Surprise: Volcanos cause more CO2 emission than previously thought

Posted: November 29, 2016 by tallbloke in atmosphere, Carbon cycle, solar system dynamics, Uncertainty, volcanos

cardellini_scrTalkshop readers with good memories may remember the article I wrote back in 2012 on findings by Cardellini et al that volcanic soils emitted far more CO2 than previously thought (and are not included in IPCC carbon cycle inventories). The implication is that longer sunshine hours during the 1980s-90s may well have released a lot of sequestered CO2 from these soils, thus raising atmospheric levels. Which would mean humans are not responsible for all of the increase, as has long been assumed.

Now another article from Robert Wylie on raises the issue again:

Robin Wylie, is a doctoral candidate in volcanology, atUniversity College London. He contributed this article to LiveScience’s Expert Voices: Op-Ed & Insights.

The exploding hills really give the game away: We’ve always known the Earth is a smoker. The true extent of its habit, though, is only just beginning to surface.

Before the human species found its talent for pyromania, atmospheric levels of the Earth’s greenhouse superstar, carbon dioxide (CO2), were controlled, for the most part, by volcanoes.

Since our planet emerged from the debris which formed the solarsystem, some four and a half billion years ago, a lifetime supply of primordial carbon has been locked away in the mantle — against its will. Partnering with oxygen and smuggled as a dissolved gas in liquid rock, it breaches the surface at our planet’s volcanic airways: CO2, then, has been seeping into the planet’s atmosphere for as long as there has been one.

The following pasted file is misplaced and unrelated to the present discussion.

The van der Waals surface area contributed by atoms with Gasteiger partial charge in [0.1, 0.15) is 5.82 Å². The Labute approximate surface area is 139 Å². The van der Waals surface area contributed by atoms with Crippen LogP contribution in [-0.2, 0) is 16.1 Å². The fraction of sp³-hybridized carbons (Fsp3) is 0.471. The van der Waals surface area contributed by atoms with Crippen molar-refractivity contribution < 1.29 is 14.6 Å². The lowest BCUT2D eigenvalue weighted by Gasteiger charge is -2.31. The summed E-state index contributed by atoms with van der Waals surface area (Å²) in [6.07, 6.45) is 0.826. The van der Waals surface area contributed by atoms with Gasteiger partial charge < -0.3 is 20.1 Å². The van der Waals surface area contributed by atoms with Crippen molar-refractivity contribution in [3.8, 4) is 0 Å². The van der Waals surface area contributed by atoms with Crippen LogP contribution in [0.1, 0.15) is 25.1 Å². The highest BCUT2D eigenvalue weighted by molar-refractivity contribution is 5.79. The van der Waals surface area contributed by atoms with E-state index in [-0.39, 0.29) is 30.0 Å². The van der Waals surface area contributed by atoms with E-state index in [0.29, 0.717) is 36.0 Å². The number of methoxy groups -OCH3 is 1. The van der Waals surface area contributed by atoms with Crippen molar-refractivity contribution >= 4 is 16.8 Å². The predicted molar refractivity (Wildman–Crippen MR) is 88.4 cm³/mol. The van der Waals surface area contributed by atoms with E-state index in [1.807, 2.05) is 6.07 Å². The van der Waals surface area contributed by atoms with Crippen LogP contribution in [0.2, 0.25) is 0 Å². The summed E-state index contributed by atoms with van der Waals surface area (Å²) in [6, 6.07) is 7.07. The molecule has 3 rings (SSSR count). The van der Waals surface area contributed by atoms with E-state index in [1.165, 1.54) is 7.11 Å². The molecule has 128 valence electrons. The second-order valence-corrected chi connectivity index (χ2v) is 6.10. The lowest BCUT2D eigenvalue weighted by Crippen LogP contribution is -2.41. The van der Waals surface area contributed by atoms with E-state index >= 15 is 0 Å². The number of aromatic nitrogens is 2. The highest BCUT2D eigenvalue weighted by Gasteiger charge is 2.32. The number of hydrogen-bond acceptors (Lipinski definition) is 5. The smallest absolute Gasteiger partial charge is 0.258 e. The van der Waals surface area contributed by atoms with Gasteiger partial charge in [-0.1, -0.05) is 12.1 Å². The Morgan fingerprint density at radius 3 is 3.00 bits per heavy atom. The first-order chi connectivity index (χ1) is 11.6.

Until the end of the 20th century, the academic consensus was that this volcanic output was tiny — a fiery speck against the colossal anthropogenic footprint. Recently, though, volcanologists have begun to reveal a hidden side to our leaking planet.

Exactly how much CO2 passes through the magmatic vents in our crust might be one of the most important questions that Earth science can answer. Volcanoes may have been overtaken in the carbon stakes, but in order to properly assess the consequences of human pollution, we need the reference point of the natural background. And we’re getting there; the last twenty years have seen huge steps in our understanding of how, and how much CO2 leaves the deep Earth. But at the same time, a disturbing pattern has been emerging.

In 1992, it was thought that volcanic degassing released something like 100 million tons of CO2 each year. Around the turn of the millennium, this figure was getting closer to 200. The most recent estimate, released this February, comes from a team led by Mike Burton, of the Italian National Institute of Geophysics and Volcanology – and it’s just shy of 600 million tons. It caps a staggering trend: A six-fold increase in just two decades.

These inflating figures, I hasten to add, don’t mean that our planet is suddenly venting more CO2.

Humanity certainly is; but any changes to the volcanic background levelwould occur over generations, not years. The rise we’re seeing now, therefore, must have been there all along: As scientific progress is widening our perspective, the daunting outline of how little we really know about volcanoes is beginning to loom large.

Quiet monsters

The exhalations of our planet can be spectacularly obvious. The fireworks, though, are only part of the picture. We now know that the CO2 released during volcanic eruptions is almost insignificant compared with what happens after the camera crews get bored. The emissions that really matter are concealed. The silent, silvery plumes which are currently winding their way skyward above the 150 or so active volcanoes on our planet also carry with them the bulk of its carbon dioxide. Their coughing fits might catch the eye — but in between tantrums, the steady breathing of volcanoes quietly sheds upwards of a quarter of a billion tons of CO2every year.

We think. Scientists’ best estimates, however, are based on an assumption. It might surprise you to learn that, well into the new century, of the 150 smokers I mentioned, almost 80 percent are still as mysterious, in terms of the quantity of CO2 they emit, as they were a generation ago: We’ve only actually measured 33.